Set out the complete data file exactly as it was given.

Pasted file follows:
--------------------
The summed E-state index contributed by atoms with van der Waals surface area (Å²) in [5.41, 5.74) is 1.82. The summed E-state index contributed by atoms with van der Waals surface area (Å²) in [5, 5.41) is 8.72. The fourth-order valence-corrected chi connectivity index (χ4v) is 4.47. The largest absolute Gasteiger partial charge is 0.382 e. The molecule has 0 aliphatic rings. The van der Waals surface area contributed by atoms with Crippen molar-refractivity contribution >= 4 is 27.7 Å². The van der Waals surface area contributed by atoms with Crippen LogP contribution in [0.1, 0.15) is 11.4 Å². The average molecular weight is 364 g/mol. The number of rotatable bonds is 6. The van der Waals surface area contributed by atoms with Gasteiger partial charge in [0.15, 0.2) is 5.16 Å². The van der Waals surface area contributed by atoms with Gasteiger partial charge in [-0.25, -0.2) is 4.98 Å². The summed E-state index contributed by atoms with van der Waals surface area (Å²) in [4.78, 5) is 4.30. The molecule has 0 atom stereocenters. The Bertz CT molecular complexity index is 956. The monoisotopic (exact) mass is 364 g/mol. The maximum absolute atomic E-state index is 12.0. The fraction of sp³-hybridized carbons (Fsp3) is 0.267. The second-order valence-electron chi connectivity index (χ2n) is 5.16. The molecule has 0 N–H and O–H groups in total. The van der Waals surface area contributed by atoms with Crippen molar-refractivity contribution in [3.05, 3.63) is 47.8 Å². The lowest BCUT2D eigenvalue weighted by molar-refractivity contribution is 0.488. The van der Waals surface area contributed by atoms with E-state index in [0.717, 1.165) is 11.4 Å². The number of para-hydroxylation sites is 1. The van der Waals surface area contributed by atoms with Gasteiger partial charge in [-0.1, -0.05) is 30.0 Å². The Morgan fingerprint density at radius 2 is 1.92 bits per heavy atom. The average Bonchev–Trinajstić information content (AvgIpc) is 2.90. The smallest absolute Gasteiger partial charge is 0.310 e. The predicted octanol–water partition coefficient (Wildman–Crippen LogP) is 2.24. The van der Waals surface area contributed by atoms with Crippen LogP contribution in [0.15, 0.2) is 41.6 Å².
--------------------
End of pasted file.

The summed E-state index contributed by atoms with van der Waals surface area (Å²) in [5.41, 5.74) is 1.82. The summed E-state index contributed by atoms with van der Waals surface area (Å²) in [5, 5.41) is 8.72. The fourth-order valence-corrected chi connectivity index (χ4v) is 4.47. The largest absolute Gasteiger partial charge is 0.382 e. The molecule has 0 aliphatic rings. The van der Waals surface area contributed by atoms with Crippen molar-refractivity contribution >= 4 is 27.7 Å². The van der Waals surface area contributed by atoms with Crippen LogP contribution in [0.1, 0.15) is 11.4 Å². The average molecular weight is 364 g/mol. The number of rotatable bonds is 6. The van der Waals surface area contributed by atoms with Gasteiger partial charge in [0.15, 0.2) is 5.16 Å². The van der Waals surface area contributed by atoms with Gasteiger partial charge in [-0.25, -0.2) is 4.98 Å². The summed E-state index contributed by atoms with van der Waals surface area (Å²) in [4.78, 5) is 4.30. The molecule has 0 atom stereocenters. The Bertz CT molecular complexity index is 956. The monoisotopic (exact) mass is 364 g/mol. The maximum absolute atomic E-state index is 12.0. The fraction of sp³-hybridized carbons (Fsp3) is 0.267. The second-order valence-electron chi connectivity index (χ2n) is 5.16. The molecule has 0 N–H and O–H groups in total. The van der Waals surface area contributed by atoms with Crippen molar-refractivity contribution in [3.05, 3.63) is 47.8 Å². The lowest BCUT2D eigenvalue weighted by molar-refractivity contribution is 0.488. The van der Waals surface area contributed by atoms with E-state index in [0.717, 1.165) is 11.4 Å². The number of para-hydroxylation sites is 1. The van der Waals surface area contributed by atoms with Gasteiger partial charge in [-0.1, -0.05) is 30.0 Å². The Morgan fingerprint density at radius 2 is 1.92 bits per heavy atom. The average Bonchev–Trinajstić information content (AvgIpc) is 2.90. The smallest absolute Gasteiger partial charge is 0.310 e. The predicted octanol–water partition coefficient (Wildman–Crippen LogP) is 2.24. The van der Waals surface area contributed by atoms with Crippen LogP contribution in [0.15, 0.2) is 41.6 Å².